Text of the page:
Bronze Secured and More to Come: Indian Men’s Table Tennis Team Makes History at Asian Championships


Let’s talk table tennis, folks! Team India is making waves at the Asian Championships in Pyeongchang, South Korea. The men’s team not only advanced to the semifinals but also locked in a guaranteed bronze medal with a sensational 3-0 win over Singapore. Now, that’s what we call kicking off the week in style!

Sharath Kamal’s Experience vs. Izaac Quek’s Youth

The clash between Indian veteran Sharath Kamal and Singapore’s youngster Izaac Quek was nothing short of a table tennis classic. It was an age vs. youth duel that saw both players digging deep into their skill set. Kamal’s hard-fought victory wasn’t a walk in the park. The final scores were 11-1, 10-12, 11-8, 11-13, 14-12. Experience spoke louder than age, and Kamal’s resilience set the tone for Team India.

Key Moments

  • Kamal’s aggressive start with an 11-1 win
  • Quek’s counter with a 10-12 second set
  • The nail-biting final set that went 14-12

A Tactical Analysis

Kamal’s service technique kept Quek guessing, and his defensive plays showed why he’s still among the top competitors even at 41. But let’s not overlook Quek, the lad had some spectacular backhand flicks that had Kamal scurrying.

G Sathiyan’s Dominance: The Momentum Builder

Veteran G Sathiyan didn’t just win, he dominated Yew En Koen Pang in straight sets 11-6, 11-8, 12-10. With his precise ball placement and tactical spins, Sathiyan was the engineer behind India’s 2-0 lead.

Key Points

  • His excellent service returns
  • His ability to adapt to Pang’s playing style
  • Sealing the game with a tense 12-10 in the third set


Sathiyan’s win was not just another match, it was a master class in offensive table tennis. He showed that India could dominate not just with experience but also with strategy and technique.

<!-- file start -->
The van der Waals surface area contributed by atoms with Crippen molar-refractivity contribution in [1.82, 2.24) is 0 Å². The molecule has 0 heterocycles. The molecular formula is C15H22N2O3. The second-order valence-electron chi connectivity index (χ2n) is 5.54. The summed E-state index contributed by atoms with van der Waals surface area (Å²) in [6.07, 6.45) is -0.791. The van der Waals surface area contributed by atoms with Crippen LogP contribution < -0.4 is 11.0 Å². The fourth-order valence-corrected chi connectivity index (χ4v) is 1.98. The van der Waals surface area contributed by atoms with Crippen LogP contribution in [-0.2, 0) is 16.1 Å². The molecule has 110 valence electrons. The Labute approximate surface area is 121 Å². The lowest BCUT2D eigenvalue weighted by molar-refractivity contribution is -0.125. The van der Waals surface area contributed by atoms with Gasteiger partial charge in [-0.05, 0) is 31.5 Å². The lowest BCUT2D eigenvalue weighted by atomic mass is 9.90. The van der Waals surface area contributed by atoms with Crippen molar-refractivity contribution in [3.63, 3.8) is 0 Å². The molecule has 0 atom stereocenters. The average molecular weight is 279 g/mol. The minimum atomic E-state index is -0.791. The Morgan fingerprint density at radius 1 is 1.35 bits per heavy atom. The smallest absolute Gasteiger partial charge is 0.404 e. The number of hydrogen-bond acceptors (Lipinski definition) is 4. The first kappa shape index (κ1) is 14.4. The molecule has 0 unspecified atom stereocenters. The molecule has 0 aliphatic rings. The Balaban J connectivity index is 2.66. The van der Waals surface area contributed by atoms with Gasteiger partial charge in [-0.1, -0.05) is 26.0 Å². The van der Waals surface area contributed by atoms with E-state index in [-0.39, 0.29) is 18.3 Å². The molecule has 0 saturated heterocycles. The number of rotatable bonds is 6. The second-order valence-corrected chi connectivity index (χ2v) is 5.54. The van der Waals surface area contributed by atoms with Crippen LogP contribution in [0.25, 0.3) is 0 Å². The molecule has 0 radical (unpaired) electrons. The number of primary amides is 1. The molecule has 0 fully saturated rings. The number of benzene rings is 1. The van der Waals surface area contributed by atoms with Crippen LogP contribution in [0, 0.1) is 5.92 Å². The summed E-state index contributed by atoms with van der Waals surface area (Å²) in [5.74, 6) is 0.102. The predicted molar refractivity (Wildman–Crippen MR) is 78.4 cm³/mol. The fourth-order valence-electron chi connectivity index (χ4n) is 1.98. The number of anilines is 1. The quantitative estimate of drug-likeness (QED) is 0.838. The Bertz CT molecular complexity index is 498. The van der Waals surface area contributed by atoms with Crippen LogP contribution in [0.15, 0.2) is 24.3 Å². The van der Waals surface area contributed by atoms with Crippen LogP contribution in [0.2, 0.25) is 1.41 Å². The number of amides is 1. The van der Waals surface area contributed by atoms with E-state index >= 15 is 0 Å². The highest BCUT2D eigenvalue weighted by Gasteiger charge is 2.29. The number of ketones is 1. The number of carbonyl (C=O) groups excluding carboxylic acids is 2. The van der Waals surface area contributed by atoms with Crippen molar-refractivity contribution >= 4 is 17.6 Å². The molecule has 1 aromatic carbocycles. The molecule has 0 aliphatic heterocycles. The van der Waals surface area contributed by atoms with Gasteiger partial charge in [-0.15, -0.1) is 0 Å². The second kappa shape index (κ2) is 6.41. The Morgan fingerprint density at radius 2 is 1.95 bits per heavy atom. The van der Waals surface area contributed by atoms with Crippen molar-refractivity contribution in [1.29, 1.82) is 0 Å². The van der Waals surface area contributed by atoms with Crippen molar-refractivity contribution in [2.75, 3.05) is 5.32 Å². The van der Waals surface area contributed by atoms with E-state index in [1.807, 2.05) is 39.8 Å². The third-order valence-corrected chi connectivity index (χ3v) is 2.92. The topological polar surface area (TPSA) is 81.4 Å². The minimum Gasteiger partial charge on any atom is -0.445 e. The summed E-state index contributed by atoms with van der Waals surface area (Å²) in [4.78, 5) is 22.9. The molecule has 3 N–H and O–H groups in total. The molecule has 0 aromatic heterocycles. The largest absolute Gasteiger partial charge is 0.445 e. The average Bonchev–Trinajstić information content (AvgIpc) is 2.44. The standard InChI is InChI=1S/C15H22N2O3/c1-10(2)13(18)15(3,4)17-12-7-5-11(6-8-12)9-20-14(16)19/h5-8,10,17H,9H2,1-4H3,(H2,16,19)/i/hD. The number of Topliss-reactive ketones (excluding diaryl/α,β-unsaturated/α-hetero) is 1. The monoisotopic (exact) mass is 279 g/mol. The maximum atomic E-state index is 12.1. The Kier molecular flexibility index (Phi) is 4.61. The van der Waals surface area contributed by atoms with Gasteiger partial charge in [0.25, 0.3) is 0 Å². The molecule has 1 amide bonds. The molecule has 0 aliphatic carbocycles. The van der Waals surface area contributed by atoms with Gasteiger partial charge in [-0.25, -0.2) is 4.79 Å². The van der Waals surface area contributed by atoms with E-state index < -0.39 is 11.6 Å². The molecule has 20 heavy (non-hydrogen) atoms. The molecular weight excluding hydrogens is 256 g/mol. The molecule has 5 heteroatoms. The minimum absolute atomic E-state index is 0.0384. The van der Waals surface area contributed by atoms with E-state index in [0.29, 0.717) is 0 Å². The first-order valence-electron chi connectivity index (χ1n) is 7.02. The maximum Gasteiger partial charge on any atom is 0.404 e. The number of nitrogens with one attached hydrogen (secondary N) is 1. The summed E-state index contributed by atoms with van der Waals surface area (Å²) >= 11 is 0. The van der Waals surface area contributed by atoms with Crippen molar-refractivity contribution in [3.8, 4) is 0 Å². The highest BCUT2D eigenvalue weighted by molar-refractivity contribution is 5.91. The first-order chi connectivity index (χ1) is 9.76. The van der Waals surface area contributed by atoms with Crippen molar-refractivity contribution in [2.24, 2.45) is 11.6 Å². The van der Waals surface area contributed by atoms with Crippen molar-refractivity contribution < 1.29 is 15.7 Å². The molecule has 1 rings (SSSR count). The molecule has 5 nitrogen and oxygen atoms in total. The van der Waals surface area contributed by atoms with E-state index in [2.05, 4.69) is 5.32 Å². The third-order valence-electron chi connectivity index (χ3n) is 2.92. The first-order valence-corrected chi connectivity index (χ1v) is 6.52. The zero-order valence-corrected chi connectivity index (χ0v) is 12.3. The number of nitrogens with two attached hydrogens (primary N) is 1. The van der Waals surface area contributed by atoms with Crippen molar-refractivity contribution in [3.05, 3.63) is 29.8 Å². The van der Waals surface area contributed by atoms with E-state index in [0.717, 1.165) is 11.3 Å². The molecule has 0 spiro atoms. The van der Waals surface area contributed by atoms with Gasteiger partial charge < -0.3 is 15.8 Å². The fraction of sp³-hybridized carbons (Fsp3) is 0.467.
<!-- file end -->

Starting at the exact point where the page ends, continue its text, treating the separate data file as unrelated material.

the team rejoices at the victories

Harmeet Desai: The Tie-Sealer

It was up to Harmeet Desai, India’s highest-ranked player at 61, to wrap it up for Team India. And boy, did he deliver! Outplaying Zhe Yu Clarence Chew in a straight-set match that ended 11-9, 11-4, 11-6, Desai was a force to be reckoned with.


  • Desai’s focus on the early lead in each set
  • His powerful forehand smashes that left Chew guessing
  • Efficient use of the entire table, making it difficult for Chew to predict plays

Key Takeaway

Desai’s match was not about overpowering, it was about outsmarting, and he did just that, securing the tie and a minimum of a bronze medal for India.

The Bigger Picture: Semifinals and Beyond

So, what’s next for the Indian men’s team? Well, they’re up against either Iran or Chinese Taipei in the semifinals. The stakes are higher, and the competition is tougher. Remember, they snagged a bronze in Doha two years ago, and they’ll be aiming for a repeat or better yet, an upgrade.

Semifinal Checklist

  • Team strategy
  • Player fatigue
  • Mind games
  • Adaptability

Individual Events: The Redemption Arc

Both Sharath Kamal and G Sathiyan recently slipped out of the top 100 singles rankings. Considering their age and competition, it’s a hard pill to swallow, and the duo will be looking to remedy this in the individual events at the championships.

Factors Behind the Rankings Drop

  • Revised points system
  • Inadequate tournament participation
  • Younger competitors bringing in new tactics

What to Look Forward To

Both players have the talent and the experience to stage a comeback. Their journey in the singles event could be a story of redemption and resurgence.

Women’s Team: A Tough Battle

On the flip side, the Indian women’s team met their match against Japan, resulting in a 0-3 loss. Despite the stellar efforts of Manika Batra, Ayhika Mukherjee, and Suthirtha Mukherjee, they were outclassed by their higher-ranked opponents.

Women’s Quarterfinal Results

Player (India)Player (Japan)Sets
Ayhika MukherjeeMima Ito11-7, 15-13, 11-8
Manika BatraHina Hayata7-11, 9-11, 11-9, 3-11
Suthirtha MukherjeeMiu Hirano7-11, 11-4, 11-6, 11-5

The ladies will now contest in the classification matches for positions 5-8, aiming to finish on a high note.


The Asian Championships are more than just a regional event, they’re a measuring stick for India’s global standing in the sport. As we gear up for the Hangzhou Asian Games starting on September 23, India’s performance in Pyeongchang serves as a critical precursor. The men have made their mark, but can they go further? Will the women rebound? Time will tell, but right now, let’s revel in the glory of a guaranteed bronze!

There you have it a full breakdown of Team India’s roller-coaster journey at the Asian Championships. The games continue, and so does the excitement!

Tennis Expert Andrew Huggard
reviewed by: Andrew Huggard (Tennis Expert)

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